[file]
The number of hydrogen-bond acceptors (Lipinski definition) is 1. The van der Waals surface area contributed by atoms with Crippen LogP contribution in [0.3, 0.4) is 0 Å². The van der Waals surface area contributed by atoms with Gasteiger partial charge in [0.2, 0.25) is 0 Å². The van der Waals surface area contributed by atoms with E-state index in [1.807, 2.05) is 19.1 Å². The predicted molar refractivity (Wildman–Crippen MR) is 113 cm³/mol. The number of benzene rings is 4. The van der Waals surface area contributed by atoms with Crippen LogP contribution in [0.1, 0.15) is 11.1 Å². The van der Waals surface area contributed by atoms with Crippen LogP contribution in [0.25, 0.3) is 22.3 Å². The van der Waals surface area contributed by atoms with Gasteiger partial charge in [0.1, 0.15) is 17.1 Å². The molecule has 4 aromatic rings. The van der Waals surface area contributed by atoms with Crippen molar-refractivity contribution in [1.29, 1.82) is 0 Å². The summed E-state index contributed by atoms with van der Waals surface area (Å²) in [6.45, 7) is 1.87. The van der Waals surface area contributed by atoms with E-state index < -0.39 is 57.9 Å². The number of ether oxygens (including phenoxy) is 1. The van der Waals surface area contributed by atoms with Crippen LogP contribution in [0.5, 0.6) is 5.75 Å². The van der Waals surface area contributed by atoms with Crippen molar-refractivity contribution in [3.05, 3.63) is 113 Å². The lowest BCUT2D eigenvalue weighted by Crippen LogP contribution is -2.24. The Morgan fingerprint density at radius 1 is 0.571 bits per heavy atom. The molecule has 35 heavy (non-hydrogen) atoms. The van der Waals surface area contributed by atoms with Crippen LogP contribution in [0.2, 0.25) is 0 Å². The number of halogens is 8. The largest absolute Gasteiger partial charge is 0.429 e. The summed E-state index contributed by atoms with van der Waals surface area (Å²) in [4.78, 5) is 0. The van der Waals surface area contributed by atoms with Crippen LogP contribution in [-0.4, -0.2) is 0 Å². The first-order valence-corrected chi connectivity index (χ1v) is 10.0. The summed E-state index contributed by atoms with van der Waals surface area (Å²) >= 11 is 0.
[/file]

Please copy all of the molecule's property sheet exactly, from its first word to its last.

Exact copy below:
The number of hydrogen-bond acceptors (Lipinski definition) is 1. The van der Waals surface area contributed by atoms with Crippen LogP contribution in [0.3, 0.4) is 0 Å². The van der Waals surface area contributed by atoms with Gasteiger partial charge in [0.2, 0.25) is 0 Å². The van der Waals surface area contributed by atoms with E-state index in [1.807, 2.05) is 19.1 Å². The predicted molar refractivity (Wildman–Crippen MR) is 113 cm³/mol. The number of benzene rings is 4. The van der Waals surface area contributed by atoms with Crippen LogP contribution in [0.1, 0.15) is 11.1 Å². The van der Waals surface area contributed by atoms with Crippen LogP contribution in [0.25, 0.3) is 22.3 Å². The van der Waals surface area contributed by atoms with Gasteiger partial charge in [0.1, 0.15) is 17.1 Å². The molecule has 4 aromatic rings. The van der Waals surface area contributed by atoms with Crippen molar-refractivity contribution in [1.29, 1.82) is 0 Å². The summed E-state index contributed by atoms with van der Waals surface area (Å²) in [6.45, 7) is 1.87. The van der Waals surface area contributed by atoms with E-state index < -0.39 is 57.9 Å². The number of ether oxygens (including phenoxy) is 1. The van der Waals surface area contributed by atoms with Crippen LogP contribution in [0.5, 0.6) is 5.75 Å². The van der Waals surface area contributed by atoms with Crippen molar-refractivity contribution in [3.05, 3.63) is 113 Å². The lowest BCUT2D eigenvalue weighted by Crippen LogP contribution is -2.24. The Morgan fingerprint density at radius 1 is 0.571 bits per heavy atom. The molecule has 35 heavy (non-hydrogen) atoms. The van der Waals surface area contributed by atoms with Crippen LogP contribution in [0.2, 0.25) is 0 Å². The number of halogens is 8. The largest absolute Gasteiger partial charge is 0.429 e. The summed E-state index contributed by atoms with van der Waals surface area (Å²) in [4.78, 5) is 0. The van der Waals surface area contributed by atoms with Crippen LogP contribution in [-0.4, -0.2) is 0 Å². The first-order valence-corrected chi connectivity index (χ1v) is 10.0. The summed E-state index contributed by atoms with van der Waals surface area (Å²) >= 11 is 0.